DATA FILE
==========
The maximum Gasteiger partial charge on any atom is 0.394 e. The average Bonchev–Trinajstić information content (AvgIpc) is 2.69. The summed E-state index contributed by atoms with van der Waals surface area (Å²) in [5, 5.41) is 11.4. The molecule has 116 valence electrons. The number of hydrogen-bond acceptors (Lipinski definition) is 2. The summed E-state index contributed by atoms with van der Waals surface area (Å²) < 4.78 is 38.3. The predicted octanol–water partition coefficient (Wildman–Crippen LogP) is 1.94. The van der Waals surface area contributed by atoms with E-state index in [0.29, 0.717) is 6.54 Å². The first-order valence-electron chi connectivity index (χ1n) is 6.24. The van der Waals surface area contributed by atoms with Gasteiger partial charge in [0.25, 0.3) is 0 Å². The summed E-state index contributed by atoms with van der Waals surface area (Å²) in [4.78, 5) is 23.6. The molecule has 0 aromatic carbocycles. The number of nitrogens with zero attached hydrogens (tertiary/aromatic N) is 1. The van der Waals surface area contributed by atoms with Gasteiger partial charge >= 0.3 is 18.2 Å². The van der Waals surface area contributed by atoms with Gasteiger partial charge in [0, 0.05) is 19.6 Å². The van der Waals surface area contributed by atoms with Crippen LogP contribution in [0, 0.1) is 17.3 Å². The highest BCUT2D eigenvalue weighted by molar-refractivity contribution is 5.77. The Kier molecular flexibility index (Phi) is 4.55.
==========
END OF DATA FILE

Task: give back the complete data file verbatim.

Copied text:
The maximum Gasteiger partial charge on any atom is 0.394 e. The average Bonchev–Trinajstić information content (AvgIpc) is 2.69. The summed E-state index contributed by atoms with van der Waals surface area (Å²) in [5, 5.41) is 11.4. The molecule has 116 valence electrons. The number of hydrogen-bond acceptors (Lipinski definition) is 2. The summed E-state index contributed by atoms with van der Waals surface area (Å²) < 4.78 is 38.3. The predicted octanol–water partition coefficient (Wildman–Crippen LogP) is 1.94. The van der Waals surface area contributed by atoms with E-state index in [0.29, 0.717) is 6.54 Å². The first-order valence-electron chi connectivity index (χ1n) is 6.24. The van der Waals surface area contributed by atoms with Gasteiger partial charge in [0.25, 0.3) is 0 Å². The summed E-state index contributed by atoms with van der Waals surface area (Å²) in [4.78, 5) is 23.6. The molecule has 0 aromatic carbocycles. The number of nitrogens with zero attached hydrogens (tertiary/aromatic N) is 1. The van der Waals surface area contributed by atoms with Gasteiger partial charge >= 0.3 is 18.2 Å². The van der Waals surface area contributed by atoms with Gasteiger partial charge in [0, 0.05) is 19.6 Å². The van der Waals surface area contributed by atoms with Crippen LogP contribution in [0, 0.1) is 17.3 Å². The highest BCUT2D eigenvalue weighted by molar-refractivity contribution is 5.77. The Kier molecular flexibility index (Phi) is 4.55.